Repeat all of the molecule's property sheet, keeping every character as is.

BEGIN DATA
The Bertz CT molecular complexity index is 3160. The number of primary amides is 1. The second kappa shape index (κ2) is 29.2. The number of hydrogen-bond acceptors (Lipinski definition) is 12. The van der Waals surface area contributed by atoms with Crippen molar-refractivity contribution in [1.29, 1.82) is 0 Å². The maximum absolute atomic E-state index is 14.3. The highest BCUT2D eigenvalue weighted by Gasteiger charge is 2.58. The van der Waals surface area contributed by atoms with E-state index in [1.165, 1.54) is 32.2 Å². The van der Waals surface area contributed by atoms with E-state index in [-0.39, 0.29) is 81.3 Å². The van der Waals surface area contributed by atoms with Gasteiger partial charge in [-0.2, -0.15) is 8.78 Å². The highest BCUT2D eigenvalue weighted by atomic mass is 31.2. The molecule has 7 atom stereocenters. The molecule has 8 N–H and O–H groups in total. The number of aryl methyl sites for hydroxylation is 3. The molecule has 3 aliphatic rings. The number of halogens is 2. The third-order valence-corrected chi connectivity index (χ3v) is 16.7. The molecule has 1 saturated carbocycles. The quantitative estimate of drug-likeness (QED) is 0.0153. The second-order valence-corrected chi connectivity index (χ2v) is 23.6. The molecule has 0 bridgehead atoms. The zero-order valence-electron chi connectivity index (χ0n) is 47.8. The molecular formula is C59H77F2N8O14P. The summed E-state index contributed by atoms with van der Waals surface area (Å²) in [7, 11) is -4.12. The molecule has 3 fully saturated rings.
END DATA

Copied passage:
The Bertz CT molecular complexity index is 3160. The number of primary amides is 1. The second kappa shape index (κ2) is 29.2. The number of hydrogen-bond acceptors (Lipinski definition) is 12. The van der Waals surface area contributed by atoms with Crippen molar-refractivity contribution in [1.29, 1.82) is 0 Å². The maximum absolute atomic E-state index is 14.3. The highest BCUT2D eigenvalue weighted by Gasteiger charge is 2.58. The van der Waals surface area contributed by atoms with E-state index in [1.165, 1.54) is 32.2 Å². The van der Waals surface area contributed by atoms with E-state index in [-0.39, 0.29) is 81.3 Å². The van der Waals surface area contributed by atoms with Gasteiger partial charge in [-0.2, -0.15) is 8.78 Å². The highest BCUT2D eigenvalue weighted by atomic mass is 31.2. The molecule has 7 atom stereocenters. The molecule has 8 N–H and O–H groups in total. The number of aryl methyl sites for hydroxylation is 3. The molecule has 3 aliphatic rings. The number of halogens is 2. The third-order valence-corrected chi connectivity index (χ3v) is 16.7. The molecule has 1 saturated carbocycles. The quantitative estimate of drug-likeness (QED) is 0.0153. The second-order valence-corrected chi connectivity index (χ2v) is 23.6. The molecule has 0 bridgehead atoms. The zero-order valence-electron chi connectivity index (χ0n) is 47.8. The molecular formula is C59H77F2N8O14P. The summed E-state index contributed by atoms with van der Waals surface area (Å²) in [7, 11) is -4.12. The molecule has 3 fully saturated rings.